1st Onondaga Creek Synoptic Survey

a.k.a. EcoBlitz

September 22, 2007



(image source - http://www.ourlake.org/html/onondaga_creek1.html)



Most watersheds show spatial heterogeneity in many biophysical parameters, but rarely are they quantified simultaneously. We had a rare opportunity to take a holistic look at our local watershed, the Onondaga Creek. This diminutive (320 km2) catchment is the largest contributor within the Onondaga Lake basin, and contains a fascinating mixture of land use and hydrogeochemical gradients. Arising in headwaters of mixed farm and forest land cover, the Creek flows northward through cropland, then the Onondaga Nation, and finally into the City of Syracuse. It represents a strong rural-to-urban gradient, but also interesting hydrology and geochemistry.


About 60 SUNY College of Environmental Science and Forestry students (including an alumnus), faculty, and staff convened on a warm, hazy Saturday in September 2007 to undertake the largest synoptic survey of this watershed to date. Ten water teams (including a chemical methods class) headed out with meters, yardsticks, and sample bottles to assess the chemical characteristics at 40 sites. Three fish teams assessed the fish communities at a dozen sites around the watershed, making the largest one-day assessment of this kind. Invertebrates were collected at most of these sites as well. A riparian vegetation team looked carefully at five sites, and a special study was done of a high-sulfur wetland. In addition, a GIS class accompanied the water teams in a geo-spelunking exercise, in which they verified land use classifications. Pizza and drinks were a welcome reward in the aftermath!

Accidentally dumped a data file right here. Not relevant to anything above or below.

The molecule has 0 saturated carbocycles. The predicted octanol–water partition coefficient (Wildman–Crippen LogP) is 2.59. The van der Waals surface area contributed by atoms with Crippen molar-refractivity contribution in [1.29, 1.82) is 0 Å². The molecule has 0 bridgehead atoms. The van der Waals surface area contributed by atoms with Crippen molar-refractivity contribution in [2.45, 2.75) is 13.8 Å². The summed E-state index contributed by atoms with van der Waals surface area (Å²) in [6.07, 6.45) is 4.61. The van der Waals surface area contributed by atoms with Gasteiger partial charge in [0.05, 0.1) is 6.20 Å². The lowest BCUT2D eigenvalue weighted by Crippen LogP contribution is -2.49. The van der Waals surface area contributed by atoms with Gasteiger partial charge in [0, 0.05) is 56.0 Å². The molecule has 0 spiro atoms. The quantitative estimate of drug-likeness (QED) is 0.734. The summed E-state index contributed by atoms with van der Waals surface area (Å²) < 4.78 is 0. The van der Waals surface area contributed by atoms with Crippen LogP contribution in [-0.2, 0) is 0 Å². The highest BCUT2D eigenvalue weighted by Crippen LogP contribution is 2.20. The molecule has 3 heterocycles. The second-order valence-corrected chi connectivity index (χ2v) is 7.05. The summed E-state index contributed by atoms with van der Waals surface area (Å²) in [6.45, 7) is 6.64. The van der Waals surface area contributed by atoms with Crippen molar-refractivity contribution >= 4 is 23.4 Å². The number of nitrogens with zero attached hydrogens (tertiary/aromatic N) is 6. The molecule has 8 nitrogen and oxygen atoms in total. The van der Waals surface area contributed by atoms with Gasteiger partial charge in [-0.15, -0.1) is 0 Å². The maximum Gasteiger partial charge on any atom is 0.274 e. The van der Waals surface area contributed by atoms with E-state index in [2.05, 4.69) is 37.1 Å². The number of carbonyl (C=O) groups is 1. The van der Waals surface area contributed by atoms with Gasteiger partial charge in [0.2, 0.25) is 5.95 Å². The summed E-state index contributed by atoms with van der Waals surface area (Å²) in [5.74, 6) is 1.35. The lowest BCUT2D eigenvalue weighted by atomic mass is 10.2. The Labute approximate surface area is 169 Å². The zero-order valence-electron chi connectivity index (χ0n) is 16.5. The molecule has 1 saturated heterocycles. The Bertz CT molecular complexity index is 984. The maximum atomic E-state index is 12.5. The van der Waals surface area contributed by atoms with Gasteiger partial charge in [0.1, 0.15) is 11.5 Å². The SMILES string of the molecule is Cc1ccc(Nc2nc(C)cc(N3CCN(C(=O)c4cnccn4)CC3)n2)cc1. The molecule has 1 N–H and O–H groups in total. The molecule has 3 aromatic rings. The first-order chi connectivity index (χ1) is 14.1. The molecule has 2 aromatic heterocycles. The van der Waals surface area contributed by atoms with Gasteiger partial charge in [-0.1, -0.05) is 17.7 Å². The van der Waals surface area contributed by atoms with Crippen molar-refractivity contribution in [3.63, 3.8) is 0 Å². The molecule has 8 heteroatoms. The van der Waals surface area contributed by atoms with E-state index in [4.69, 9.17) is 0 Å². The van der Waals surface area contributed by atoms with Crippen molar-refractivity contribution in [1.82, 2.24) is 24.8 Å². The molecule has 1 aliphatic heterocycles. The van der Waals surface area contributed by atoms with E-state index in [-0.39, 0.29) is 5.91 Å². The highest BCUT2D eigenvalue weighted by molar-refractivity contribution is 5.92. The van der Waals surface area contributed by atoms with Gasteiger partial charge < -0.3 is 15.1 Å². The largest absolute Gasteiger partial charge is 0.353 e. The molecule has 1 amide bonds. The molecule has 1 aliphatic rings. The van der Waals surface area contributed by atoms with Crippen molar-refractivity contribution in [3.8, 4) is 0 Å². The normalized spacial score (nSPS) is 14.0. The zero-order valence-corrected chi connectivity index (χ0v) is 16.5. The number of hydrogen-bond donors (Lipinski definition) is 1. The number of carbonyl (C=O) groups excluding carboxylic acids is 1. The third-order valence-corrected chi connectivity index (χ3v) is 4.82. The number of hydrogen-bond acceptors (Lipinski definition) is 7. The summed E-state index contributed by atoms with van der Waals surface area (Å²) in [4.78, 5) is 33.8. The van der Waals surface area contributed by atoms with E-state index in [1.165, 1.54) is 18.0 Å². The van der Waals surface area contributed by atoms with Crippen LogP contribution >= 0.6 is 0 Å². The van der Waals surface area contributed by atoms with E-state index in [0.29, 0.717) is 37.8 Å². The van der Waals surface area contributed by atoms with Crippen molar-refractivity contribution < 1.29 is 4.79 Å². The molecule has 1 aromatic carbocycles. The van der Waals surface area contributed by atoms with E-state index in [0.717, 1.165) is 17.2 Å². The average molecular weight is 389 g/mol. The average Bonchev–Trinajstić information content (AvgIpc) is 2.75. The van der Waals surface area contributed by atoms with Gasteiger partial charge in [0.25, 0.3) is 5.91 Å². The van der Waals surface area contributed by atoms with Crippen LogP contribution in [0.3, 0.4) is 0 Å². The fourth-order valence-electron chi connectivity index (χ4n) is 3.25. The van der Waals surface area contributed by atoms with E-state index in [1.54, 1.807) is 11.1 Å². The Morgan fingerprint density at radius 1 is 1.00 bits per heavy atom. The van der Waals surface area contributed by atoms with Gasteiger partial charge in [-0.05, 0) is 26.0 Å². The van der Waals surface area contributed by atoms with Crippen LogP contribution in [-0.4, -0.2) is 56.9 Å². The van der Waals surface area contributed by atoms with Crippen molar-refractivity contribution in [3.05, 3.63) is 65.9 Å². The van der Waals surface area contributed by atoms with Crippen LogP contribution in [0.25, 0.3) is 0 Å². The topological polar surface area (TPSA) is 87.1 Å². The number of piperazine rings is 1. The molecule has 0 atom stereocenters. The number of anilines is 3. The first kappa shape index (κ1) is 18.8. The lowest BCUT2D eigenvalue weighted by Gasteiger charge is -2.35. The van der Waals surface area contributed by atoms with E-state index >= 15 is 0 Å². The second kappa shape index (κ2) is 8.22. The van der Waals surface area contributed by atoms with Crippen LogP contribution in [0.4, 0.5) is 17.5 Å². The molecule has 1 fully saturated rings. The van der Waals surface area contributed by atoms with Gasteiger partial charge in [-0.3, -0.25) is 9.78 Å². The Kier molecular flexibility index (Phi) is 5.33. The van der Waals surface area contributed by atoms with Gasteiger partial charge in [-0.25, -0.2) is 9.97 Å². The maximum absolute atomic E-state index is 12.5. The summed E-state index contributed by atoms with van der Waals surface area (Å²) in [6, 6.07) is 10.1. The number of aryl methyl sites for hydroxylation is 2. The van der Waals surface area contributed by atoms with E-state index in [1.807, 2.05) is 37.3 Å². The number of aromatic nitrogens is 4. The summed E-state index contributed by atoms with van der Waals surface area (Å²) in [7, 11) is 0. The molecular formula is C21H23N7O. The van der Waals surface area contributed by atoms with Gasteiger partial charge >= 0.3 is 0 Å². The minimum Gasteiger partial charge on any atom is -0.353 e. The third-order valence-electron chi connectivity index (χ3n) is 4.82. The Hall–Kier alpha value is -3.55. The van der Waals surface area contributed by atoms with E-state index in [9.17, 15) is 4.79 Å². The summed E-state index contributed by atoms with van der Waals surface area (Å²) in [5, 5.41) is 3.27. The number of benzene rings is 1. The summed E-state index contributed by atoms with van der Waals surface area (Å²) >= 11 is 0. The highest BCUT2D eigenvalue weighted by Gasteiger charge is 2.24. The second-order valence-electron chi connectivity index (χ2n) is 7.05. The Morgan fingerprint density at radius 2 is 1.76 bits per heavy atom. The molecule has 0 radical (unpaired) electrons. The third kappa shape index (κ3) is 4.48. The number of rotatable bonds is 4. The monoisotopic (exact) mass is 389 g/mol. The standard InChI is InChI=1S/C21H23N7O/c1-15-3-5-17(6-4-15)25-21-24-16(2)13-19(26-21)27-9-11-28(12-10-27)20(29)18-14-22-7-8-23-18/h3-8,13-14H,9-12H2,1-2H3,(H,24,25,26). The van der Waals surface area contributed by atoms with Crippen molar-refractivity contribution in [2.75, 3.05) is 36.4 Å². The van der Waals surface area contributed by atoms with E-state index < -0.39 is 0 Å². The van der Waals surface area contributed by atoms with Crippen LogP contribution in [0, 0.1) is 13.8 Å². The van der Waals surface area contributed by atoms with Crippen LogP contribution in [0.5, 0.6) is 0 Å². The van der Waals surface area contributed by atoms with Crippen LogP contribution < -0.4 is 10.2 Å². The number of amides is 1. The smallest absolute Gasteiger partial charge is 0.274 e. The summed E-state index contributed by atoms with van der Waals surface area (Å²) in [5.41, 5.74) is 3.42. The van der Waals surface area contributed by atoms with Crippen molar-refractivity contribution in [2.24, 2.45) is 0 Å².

We present below some down-loadable resources for your examination and use. These include a map and accompanying description of the sampling sites, results, and a couple of maps showing some of the chemistry.


We thank the following folks for their help: Don Leopold for financial support and encouragement, Joyce Buczek for arranging the food, Laura Lautz, Ken Hubbard, Myron Mitchell, Pat McHale, David Lyons, Joyce Green, Deb Driscoll, Art Stipanowicz, and the Upstate Freshwater Institute for running chemical analyses gratis, Meredith Perreault, Tom Hughes, Al LaBuz, and Jeanne Shenandoah for arranging permission for us to sample in restricted areas, and the Ben Meadows Company for donating a dissolved oxygen meter. We also thank the many participants and lenders of gear for that day, and the Physical Plant staff who did emergency repairs on incapacitated vehicles.


Enjoy! And send feedback to klimburg@esf.edu.


Map (pdf, 1 MB)

Site descriptions (pdf)

Land use areas by sub-basin, % impervious surface (Excel file)

Conventional water quality and discharge (Excel file)

Chloride, Nitrate, and Sulfate anions (Excel file)

Total N (Excel file)

Dissolved Organic C (Excel file)

Total P (Excel file)

Cations (Excel file)

Fish communities (Excel file)

Comprehensive chemistry of 15 sites (FCH 515 class project, 2 MB)

Riparian plant community data (5 sites, Excel file)

(more may come, so stay tuned!)